4. ====== I receive the information

In my example:

Ledger 58088455 timestamp 1599723590000000
Ledger 58088456 timestamp 1599723591000000 => the ledger lasted 1s, and I took 3046.032 Ms to be notified
Ledger 58088457 timestamp 1599723592000000 => the ledger lasted 1s, and I took 5731.303 Ms to be notified
Ledger 58088458 timestamp 1599723600000000 => the ledger lasted 8s, and I took 1622.806 Ms to be notified
Ledger 58088459 timestamp 1599723601000000 => the ledger lasted 1s, and I took 4498.625 Ms to be notified

Why does it varies between 1.6s and almost 6s for me to be notified about a ledger close ? I have a ping of 200 Ms with the server, I'm expecting that delay to be notified, not around 30 times more.

Thanks,

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Ledgers get batched together often when there's too much disagreement between validators and timestamps in that case get just incremented instead of re-negotiated (that's the case if a ledger is closed in just a single second, which shouldn't really be possible). I still don't see the issue with that system though, if you want to measure latency of the ledger, I'd first recommend you to run your own node locally to at least remove that hop from the equation.

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Quote

Ledgers get batched together often when there's too much disagreement between validators and timestamps in that case get just incremented instead of re-negotiated (that's the case if a ledger is closed in just a single second, which shouldn't really be possible). I still don't see the issue with that system though

There is absolutly no problems with that. The issue is indeed in latency. I can't explain that amount of variations. Running a node locally isn't an option here, I don't think just sheer distance (I usually have around 200ms of ping with my server right now, which is more than acceptable) explains the amplitude of the variations. It juste looks like I've missed something on how ledger publication works.

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The close time on a ledger is approximate. This is so that individual servers don't have to have their clocks synced to the exact second. It is rounded to the close_time_resolution (10 seconds) and then incremented if it got rounded to the same close time as a previous ledger. The Ledger Header documentation covers this in a little more detail. (Note to self: link to that doc from the subscribe command and other relevant places.)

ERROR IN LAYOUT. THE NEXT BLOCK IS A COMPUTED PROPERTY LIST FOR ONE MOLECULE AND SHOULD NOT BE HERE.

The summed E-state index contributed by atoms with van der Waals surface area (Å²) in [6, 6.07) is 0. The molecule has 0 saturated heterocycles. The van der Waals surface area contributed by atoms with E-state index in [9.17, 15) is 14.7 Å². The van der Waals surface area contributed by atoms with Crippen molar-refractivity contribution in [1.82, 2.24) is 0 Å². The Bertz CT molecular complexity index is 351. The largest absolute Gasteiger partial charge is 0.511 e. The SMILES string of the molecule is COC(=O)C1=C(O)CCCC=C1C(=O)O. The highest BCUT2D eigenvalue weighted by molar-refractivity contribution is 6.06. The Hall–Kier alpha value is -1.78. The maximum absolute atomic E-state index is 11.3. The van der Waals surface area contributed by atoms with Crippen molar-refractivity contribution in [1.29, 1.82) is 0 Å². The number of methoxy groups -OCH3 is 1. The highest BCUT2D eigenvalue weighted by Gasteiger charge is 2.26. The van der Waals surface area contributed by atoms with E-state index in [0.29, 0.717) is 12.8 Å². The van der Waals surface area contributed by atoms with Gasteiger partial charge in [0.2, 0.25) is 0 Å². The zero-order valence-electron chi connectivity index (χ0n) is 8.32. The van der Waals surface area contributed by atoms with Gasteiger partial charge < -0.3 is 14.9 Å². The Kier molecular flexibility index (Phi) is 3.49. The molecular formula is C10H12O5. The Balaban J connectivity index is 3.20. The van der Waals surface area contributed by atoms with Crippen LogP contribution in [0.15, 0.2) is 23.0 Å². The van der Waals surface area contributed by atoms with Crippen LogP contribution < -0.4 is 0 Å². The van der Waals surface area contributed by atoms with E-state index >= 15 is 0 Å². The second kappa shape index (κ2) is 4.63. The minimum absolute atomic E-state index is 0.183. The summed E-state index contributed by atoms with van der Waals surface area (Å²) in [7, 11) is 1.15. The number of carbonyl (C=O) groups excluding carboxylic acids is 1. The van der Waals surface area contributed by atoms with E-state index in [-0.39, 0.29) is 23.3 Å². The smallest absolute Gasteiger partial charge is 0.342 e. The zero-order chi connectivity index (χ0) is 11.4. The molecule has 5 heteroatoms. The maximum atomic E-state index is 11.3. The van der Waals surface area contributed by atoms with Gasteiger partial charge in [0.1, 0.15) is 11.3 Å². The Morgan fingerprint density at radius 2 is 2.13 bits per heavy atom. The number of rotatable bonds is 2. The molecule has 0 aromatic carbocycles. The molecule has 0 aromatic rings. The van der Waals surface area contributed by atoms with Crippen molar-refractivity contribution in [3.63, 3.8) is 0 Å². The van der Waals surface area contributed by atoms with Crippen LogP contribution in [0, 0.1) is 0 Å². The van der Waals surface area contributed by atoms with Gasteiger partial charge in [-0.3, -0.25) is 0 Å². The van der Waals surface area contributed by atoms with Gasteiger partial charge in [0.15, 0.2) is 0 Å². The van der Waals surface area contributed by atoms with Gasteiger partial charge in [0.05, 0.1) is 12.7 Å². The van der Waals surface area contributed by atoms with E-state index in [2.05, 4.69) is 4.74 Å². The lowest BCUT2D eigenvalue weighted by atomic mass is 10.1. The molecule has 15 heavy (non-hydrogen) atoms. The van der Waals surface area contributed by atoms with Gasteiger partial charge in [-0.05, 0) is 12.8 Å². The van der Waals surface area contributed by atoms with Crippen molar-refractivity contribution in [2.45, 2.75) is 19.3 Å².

If you notice, the end of the official "close time" tends to follow something of a pattern: ...10, ...11, ...12, ....20, ...21, ...30, ...31. That's the close time resolution in effect.

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15 hours ago, Quadear said:

There is absolutly no problems with that. The issue is indeed in latency.

Prove it.

Your tests just shows that it is NOT latency, but the fact that timestamps are not exact, especially since ledgers seem to arrive about 3-4 seconds apart which is the expected behavior and likely the actual close time.

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54 minutes ago, mDuo13 said:

The close time on a ledger is approximate. This is so that individual servers don't have to have their clocks synced to the exact second. It is rounded to the close_time_resolution (10 seconds) and then incremented if it got rounded to the same close time as a previous ledger. The Ledger Header documentation covers this in a little more detail. (Note to self: link to that doc from the subscribe command and other relevant places.)

Thanks for that info, it exeplains a lot indeed.

 

28 minutes ago, Sukrim said:

Your tests just shows that it is NOT latency, but the fact that timestamps are not exact, especially since ledgers seem to arrive about 3-4 seconds apart which is the expected behavior and likely the actual close time.

Yeah, my latency is calculated using those timestamps. If they are inexacts ... So I assume there is no way to have exact timestamp for that, because every server doesn't have the same clock.